Farm Ireland

Saturday 18 November 2017

Beef Trade: The grid is the way to go if your stock make the cut

Martin Coughlan

Martin Coughlan

UP TO €4.05/kg was paid as a base for bullocks at some plants yesterday morning, IFA sources say.

Yet, the reality for Friesian type stock on the grid is that prices are still struggling once you slip out of the bonuses.

At the same time, quotes of €3.85/kg flat for O grade Friesians were reported, which is a lot better than seeing your O= or O- grade bullock slide back to anything from €3.82-3.52/kg.

If you’re confident your stock can make the cut, the grid is the way to go. However, for those with less ‘polished’ animals, the option of the flat price is once again gaining credence.

Bull numbers continue to fall, with the latest quotes seeing U grades and Rs now both on €4/kg ,with O grades at €3.90-3.85/kg. The cow continues “good to steady” this week, with O grades up to €3.45/kg, while P+ grades on €3.35/kg, with some plants offering a flat price for combination loads of €3.40/kg. R grades also see a rise, with their price on €3.50-3.70/kg.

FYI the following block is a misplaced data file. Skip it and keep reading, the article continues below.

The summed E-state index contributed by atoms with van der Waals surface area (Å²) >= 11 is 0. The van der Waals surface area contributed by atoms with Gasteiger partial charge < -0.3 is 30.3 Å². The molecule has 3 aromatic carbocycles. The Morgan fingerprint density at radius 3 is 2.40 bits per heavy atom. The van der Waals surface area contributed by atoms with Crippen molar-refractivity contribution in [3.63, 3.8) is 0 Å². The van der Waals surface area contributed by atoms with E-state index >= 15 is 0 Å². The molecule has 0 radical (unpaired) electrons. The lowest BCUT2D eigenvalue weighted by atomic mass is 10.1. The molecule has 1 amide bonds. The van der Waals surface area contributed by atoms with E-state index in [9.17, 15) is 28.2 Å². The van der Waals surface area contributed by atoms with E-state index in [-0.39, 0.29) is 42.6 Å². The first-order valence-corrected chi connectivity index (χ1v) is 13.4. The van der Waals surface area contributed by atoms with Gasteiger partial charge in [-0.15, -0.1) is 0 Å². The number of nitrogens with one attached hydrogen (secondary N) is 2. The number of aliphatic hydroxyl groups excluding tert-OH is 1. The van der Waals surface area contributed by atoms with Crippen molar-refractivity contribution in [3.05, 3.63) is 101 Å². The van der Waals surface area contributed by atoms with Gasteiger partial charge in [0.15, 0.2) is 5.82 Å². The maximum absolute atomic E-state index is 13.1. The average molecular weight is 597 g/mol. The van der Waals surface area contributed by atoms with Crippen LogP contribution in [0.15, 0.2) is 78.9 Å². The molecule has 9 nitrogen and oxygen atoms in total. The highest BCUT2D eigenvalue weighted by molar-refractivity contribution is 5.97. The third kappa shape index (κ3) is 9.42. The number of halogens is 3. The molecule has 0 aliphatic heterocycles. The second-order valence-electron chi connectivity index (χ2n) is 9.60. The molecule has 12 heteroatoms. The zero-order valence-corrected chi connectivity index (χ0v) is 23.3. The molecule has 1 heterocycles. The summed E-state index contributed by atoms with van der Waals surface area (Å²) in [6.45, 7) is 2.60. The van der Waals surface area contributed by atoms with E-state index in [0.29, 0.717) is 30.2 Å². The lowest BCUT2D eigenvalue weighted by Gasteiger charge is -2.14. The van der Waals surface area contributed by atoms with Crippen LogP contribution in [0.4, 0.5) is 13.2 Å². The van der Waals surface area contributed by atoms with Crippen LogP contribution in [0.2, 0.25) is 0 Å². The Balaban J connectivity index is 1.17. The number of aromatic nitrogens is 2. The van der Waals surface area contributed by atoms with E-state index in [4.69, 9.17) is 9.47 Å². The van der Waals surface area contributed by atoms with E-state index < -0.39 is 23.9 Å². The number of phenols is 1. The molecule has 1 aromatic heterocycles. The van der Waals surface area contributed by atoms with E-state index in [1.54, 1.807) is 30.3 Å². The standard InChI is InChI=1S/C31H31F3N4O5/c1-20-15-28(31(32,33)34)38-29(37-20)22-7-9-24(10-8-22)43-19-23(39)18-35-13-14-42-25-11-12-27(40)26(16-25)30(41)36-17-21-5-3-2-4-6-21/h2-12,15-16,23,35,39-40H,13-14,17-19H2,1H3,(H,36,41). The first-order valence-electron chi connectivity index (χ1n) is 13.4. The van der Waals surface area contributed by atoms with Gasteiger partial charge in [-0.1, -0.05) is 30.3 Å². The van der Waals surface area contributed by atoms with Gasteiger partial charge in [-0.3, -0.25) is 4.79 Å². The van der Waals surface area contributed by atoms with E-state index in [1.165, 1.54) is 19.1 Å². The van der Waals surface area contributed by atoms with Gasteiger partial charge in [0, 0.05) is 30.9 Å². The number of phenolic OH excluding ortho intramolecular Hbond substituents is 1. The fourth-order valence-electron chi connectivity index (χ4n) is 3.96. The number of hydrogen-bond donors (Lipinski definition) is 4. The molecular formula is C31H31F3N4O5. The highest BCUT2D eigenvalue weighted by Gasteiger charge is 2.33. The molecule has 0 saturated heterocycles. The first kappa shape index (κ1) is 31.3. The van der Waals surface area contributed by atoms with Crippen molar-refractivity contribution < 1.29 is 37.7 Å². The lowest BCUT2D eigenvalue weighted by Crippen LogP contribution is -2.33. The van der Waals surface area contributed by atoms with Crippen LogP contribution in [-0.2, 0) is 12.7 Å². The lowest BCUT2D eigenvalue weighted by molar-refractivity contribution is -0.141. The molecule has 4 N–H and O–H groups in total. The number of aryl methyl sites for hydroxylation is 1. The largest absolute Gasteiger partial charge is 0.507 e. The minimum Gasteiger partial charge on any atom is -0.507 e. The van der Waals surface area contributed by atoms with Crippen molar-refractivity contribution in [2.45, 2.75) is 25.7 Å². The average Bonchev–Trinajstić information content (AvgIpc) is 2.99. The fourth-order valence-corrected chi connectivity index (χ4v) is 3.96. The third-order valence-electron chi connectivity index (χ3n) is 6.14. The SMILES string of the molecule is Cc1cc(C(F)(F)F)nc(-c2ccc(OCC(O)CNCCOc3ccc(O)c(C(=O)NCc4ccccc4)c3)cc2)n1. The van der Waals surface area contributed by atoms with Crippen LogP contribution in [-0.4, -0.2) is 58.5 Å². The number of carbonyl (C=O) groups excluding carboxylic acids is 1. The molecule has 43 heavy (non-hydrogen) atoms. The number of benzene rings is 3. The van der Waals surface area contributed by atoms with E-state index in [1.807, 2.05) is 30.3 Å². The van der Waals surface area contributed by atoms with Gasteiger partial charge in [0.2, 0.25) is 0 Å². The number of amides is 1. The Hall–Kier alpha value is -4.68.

Numbers drive the game, and in relation to that I had a very interesting chat with one farmer agent who pointed out that having numbers of cattle to sell is in the farmer’s favour this year.

This is unlike other years when numbers were almost a hindrance as factories ran the clock down on issues such as age and weight, thus forcing the sellers hand.

Also Read

The latest Department of Agriculture Meat Market report shows Irish beef prices have slowly climbed off the floor towards the average on the EU price league table.

Ireland has given much of this year to date welded to the bottom rung of that particular league table, but we are improving, apparently. As of the week commencing March 20, the average Irish price (excluding VAT) was 379.4c/kg which was marginally above the EU 15 average of 376.6c/kg.

We were also ahead of both France and Germany whose averages that week for R3 grade bulls stood at €3.75 and €3.78/kg respectively.

The average British price stood at 405.8c/kg, while Northern Ireland had closed up on the UK to within 1.5p/ kg at 404.3c/kg - all prices exclude VAT.

When you look at those figures for France, Germany and that EU average you realise it’s all about the UK market.

Online Editors